Black Lives Matter
8 min read

Black Lives Matter

Black people deserve to be loved and respected members of the community, and yet we somehow live in a society where protestors are holding signs saying, "Black Lives Matter." Be anti-racist. Together let’s vote for changes to fix this problem.
Black Lives Matter

Hi, friends. I know I've promised a post about how to use Notion for your personal website, and don't worry, that is still coming. But, in light of the protests across the globe right now in response to the murder of George Floyd, it hasn’t felt like the right time and I feel there is something else that needs to be said first.

I know I am a bit later in writing this than many others. At first I was hesitant to write anything because my heart was so heavy with grief and because I did not want to mistakenly say the wrong thing, so I have been quietly watching, listening, and learning, and sharing my thoughts privately with the people closest to me. But I do not want to let this moment pass by without addressing the situation, and while protests and social media campaigns may be slowing, racism certainly has not gone anywhere yet, much as I wish it had. And so I write.

Black lives matter.

I shouldn’t even have to say that.

I do want to address a couple of things up front. First off, all lives matter movement, I see you. Yes, all lives matter. Nobody is saying they don’t. But sadly we live in a society where there are some who ignore the value of Black lives while they wouldn’t even question the value of a white person’s life. Everyone’s life matters, but this is about Black lives because the American system has failed Black people for years, sometimes unintentionally by people’s thoughtlessness and sometimes by design of people’s racism. Saying, “All lives matter” isn’t inaccurate, but it’s distracting. It's also rude, because, whether you mean to be or not, you're essentially stealing the microphone to talk about yourself. This implies that everyone needs equal attention in the struggle for equality, which is simply not true and puts you in the position of ignoring that the problem exists. I'm sure a lot of you mean well, but if you've been hearing all the people talking about how you shouldn’t say "all lives matter" and have been unsure what the big deal is, there it is.

Second, I want to address my attitude towards the police. I'm not anti-police. There are “bad apples” in the police force who are racist or who abuse their power, which is unacceptable, but there are also many officers who genuinely want to serve and protect everyone equally, and I have a great respect for them. While I have questions about the design of the system, I do not hold a grudge against the many good men and women working in that system, and I recognize that law enforcement has a role to play. I know that isn't an easy job, especially at a time like this: thank you for what you do.

Friends, I am incredibly grieved.

Friends, I am incredibly grieved. I am grieved by ongoing racial inequality and injustices, despite the protests that have been taking place for years. I am grieved by the militarization of police forces against peaceful protests and the well meaning people who have been fired on by police. I am grieved for the journalists and bystanders who have been caught in the crossfire. I am grieved by the people who have taken advantage of the situation to steal, destroy property, or incite violence, at times in an effort to discredit the protesters. I am grieved for how long it has taken for police departments in some places to be open to discussing the issue and how some people in authority are unwilling to talk. I am grieved that police have lost their lives in clashes with rioters. I am grieved that business owners have lost property during an already difficult time. I am grieved by people who don’t consider themselves racist but aren’t willing to discuss, understand, or fight the ongoing racism in our country. I am grieved by the people who think this isn’t a big deal or look for any reason to discredit the movement and dismiss the issue. I am grieved by the lack of understanding by some people and their unwillingness to have open-minded discussions. I am grieved by the reaction of some in authority to take physical action against protestors rather than engage them in conversation. I am grieved by the fears that Black people have when leaving their house and the fact that they have to plead for the most basic of human rights: the right to life.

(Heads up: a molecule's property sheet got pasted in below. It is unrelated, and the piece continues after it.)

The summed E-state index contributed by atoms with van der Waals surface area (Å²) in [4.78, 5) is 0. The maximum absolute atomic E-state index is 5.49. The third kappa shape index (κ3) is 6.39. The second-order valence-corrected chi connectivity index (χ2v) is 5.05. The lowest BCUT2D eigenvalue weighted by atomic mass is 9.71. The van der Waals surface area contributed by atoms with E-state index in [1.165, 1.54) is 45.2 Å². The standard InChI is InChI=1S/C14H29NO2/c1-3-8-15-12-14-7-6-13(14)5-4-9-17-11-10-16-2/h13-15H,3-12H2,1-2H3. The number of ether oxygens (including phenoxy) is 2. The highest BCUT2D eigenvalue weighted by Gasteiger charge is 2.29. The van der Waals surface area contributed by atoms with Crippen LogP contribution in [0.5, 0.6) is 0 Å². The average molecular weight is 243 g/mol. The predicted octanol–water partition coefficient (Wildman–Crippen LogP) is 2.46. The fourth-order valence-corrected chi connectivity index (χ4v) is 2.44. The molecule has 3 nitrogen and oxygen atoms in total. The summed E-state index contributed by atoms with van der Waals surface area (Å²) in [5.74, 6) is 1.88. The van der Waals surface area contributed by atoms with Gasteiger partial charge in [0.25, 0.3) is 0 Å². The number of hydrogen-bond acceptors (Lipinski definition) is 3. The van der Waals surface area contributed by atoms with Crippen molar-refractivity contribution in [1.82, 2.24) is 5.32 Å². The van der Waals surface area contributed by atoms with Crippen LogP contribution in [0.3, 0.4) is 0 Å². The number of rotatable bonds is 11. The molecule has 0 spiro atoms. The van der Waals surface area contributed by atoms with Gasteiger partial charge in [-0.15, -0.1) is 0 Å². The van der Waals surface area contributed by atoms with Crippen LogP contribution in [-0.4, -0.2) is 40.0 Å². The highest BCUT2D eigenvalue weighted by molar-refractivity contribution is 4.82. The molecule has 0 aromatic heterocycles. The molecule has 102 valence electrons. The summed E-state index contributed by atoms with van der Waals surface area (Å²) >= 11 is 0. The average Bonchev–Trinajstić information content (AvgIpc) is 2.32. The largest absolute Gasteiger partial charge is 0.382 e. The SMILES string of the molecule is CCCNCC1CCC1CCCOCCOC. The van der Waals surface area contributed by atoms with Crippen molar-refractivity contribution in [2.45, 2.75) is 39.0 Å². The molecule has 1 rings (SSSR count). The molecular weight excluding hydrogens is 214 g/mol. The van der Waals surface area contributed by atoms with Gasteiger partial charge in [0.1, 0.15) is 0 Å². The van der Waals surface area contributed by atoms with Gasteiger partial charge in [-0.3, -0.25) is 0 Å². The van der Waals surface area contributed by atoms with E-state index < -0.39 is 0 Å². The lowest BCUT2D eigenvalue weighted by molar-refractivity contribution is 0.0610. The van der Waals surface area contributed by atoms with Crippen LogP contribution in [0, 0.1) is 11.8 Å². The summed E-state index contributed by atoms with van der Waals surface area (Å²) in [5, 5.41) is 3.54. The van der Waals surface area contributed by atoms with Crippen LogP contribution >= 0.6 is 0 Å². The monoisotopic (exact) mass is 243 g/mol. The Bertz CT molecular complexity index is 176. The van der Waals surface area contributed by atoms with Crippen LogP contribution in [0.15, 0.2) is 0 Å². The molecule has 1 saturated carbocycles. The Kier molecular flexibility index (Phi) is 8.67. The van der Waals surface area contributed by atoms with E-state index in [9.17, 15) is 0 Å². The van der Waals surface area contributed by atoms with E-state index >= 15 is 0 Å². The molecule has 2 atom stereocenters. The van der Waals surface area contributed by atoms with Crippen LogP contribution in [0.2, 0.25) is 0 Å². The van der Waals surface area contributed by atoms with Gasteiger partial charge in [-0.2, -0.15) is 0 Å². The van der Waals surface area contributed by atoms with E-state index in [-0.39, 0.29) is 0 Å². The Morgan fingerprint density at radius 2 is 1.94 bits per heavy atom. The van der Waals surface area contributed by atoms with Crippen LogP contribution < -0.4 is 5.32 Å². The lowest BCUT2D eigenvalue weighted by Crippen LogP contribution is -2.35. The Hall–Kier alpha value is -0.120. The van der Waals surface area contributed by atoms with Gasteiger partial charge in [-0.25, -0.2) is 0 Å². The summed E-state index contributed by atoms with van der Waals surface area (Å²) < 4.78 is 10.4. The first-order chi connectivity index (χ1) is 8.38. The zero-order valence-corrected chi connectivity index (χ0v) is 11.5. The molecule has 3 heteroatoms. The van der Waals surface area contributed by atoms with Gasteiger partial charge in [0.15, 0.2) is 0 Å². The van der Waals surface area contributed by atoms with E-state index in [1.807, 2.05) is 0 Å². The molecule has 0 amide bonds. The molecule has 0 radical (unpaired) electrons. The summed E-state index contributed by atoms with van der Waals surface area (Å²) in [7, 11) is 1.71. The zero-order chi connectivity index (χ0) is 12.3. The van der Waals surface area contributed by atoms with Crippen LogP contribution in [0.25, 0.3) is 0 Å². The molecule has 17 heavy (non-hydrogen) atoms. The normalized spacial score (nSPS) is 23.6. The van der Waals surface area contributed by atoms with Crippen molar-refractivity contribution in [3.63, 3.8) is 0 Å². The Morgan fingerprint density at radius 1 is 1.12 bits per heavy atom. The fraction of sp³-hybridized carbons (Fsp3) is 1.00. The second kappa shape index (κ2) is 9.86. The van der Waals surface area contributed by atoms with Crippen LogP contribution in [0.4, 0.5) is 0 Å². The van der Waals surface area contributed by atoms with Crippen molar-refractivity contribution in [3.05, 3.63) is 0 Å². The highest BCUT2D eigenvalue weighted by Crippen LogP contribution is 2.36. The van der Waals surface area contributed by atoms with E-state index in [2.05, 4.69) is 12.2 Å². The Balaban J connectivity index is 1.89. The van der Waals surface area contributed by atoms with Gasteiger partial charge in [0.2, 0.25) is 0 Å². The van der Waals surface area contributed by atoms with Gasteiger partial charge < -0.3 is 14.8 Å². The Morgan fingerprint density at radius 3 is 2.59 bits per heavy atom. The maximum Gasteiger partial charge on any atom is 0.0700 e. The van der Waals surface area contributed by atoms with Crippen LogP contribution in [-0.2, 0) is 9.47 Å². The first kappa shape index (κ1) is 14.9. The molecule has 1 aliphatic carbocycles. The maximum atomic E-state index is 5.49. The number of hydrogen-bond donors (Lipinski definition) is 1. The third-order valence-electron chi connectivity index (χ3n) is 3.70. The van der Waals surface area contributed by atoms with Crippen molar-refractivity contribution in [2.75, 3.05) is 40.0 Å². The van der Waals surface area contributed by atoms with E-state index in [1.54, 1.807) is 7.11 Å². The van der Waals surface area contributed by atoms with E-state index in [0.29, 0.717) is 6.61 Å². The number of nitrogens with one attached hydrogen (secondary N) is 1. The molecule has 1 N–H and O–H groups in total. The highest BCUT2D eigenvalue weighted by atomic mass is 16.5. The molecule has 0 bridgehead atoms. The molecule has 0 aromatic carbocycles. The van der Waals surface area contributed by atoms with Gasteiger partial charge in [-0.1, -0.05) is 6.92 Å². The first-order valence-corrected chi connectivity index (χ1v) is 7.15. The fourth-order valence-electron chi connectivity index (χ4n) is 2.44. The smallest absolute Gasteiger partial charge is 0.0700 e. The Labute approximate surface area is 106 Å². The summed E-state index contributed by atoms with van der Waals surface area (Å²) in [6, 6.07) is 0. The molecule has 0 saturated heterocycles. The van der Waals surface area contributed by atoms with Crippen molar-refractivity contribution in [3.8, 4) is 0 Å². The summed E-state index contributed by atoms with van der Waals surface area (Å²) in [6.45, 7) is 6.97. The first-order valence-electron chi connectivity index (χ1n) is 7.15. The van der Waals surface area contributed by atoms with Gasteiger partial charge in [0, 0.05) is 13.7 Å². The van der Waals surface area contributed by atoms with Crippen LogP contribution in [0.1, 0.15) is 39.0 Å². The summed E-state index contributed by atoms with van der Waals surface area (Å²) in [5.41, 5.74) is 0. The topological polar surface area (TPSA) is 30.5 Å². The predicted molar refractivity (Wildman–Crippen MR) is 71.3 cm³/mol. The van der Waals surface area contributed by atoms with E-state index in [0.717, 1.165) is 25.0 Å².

Black people deserve to be loved and respected members of the community, and yet we somehow live in a society where protestors are holding signs saying, "Black Lives Matter." That phrase isn't inclusive of things like equal education and job opportunities or equal access to healthcare; it's literally only asking for their lives to be treated with the same respect as the next person's. Things should not be this way. To anyone who reads this who has suffered from the many injustices built into our country and society, I want you to know that I am deeply sorry for what has happened. I want to hear what you have to say, I want your voices to be heard around the world, and I want to help reshape our culture to treat everyone as the equals God intended us to be.

Be anti-racist. Together let’s vote for changes to fix this problem.

I’ve heard an idea a lot lately which I really like and which has really challenged me to be more intentional: it’s not enough to not be racist, you need to be anti-racist. Simply put, being anti-racist is the practice of calling out racism when we see it, actively working against racist policies, and supporting people and communities of color who need our help. It's worth noting that "anti-racist" is not the same as "anti-racists;" a subtle semantic difference which clarifies that anti-racism is not about personal attacks that slander, harm, or necessarily cut out of your life, a person who is racist. Rather anti-racism is taking the next step from merely not being racist to actively working to end racism. (More Info)